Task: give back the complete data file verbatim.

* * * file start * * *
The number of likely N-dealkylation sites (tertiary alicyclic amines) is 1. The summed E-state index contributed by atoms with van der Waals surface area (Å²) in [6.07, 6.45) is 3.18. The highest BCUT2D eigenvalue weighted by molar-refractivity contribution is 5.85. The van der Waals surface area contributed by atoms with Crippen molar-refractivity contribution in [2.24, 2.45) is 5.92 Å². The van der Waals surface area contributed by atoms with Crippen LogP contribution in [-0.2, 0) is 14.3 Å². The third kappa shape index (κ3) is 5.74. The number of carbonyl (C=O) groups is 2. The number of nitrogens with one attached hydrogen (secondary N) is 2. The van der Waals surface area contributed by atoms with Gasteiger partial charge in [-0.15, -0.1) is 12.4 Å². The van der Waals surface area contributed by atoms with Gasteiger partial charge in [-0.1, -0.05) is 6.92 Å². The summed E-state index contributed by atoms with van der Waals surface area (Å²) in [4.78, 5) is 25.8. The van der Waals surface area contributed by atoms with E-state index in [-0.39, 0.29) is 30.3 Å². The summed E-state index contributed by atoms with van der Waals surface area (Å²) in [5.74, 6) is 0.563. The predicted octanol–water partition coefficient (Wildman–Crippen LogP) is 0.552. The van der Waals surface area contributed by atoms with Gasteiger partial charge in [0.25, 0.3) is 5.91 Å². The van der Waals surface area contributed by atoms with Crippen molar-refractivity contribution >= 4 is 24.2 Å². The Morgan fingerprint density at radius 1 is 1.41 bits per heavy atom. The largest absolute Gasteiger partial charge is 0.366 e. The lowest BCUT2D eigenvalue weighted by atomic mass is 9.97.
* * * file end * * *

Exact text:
The number of likely N-dealkylation sites (tertiary alicyclic amines) is 1. The summed E-state index contributed by atoms with van der Waals surface area (Å²) in [6.07, 6.45) is 3.18. The highest BCUT2D eigenvalue weighted by molar-refractivity contribution is 5.85. The van der Waals surface area contributed by atoms with Crippen molar-refractivity contribution in [2.24, 2.45) is 5.92 Å². The van der Waals surface area contributed by atoms with Crippen LogP contribution in [-0.2, 0) is 14.3 Å². The third kappa shape index (κ3) is 5.74. The number of carbonyl (C=O) groups is 2. The number of nitrogens with one attached hydrogen (secondary N) is 2. The van der Waals surface area contributed by atoms with Gasteiger partial charge in [-0.15, -0.1) is 12.4 Å². The van der Waals surface area contributed by atoms with Gasteiger partial charge in [-0.1, -0.05) is 6.92 Å². The summed E-state index contributed by atoms with van der Waals surface area (Å²) in [4.78, 5) is 25.8. The van der Waals surface area contributed by atoms with E-state index in [-0.39, 0.29) is 30.3 Å². The summed E-state index contributed by atoms with van der Waals surface area (Å²) in [5.74, 6) is 0.563. The predicted octanol–water partition coefficient (Wildman–Crippen LogP) is 0.552. The van der Waals surface area contributed by atoms with Gasteiger partial charge in [0.25, 0.3) is 5.91 Å². The van der Waals surface area contributed by atoms with Crippen molar-refractivity contribution >= 4 is 24.2 Å². The Morgan fingerprint density at radius 1 is 1.41 bits per heavy atom. The largest absolute Gasteiger partial charge is 0.366 e. The lowest BCUT2D eigenvalue weighted by atomic mass is 9.97.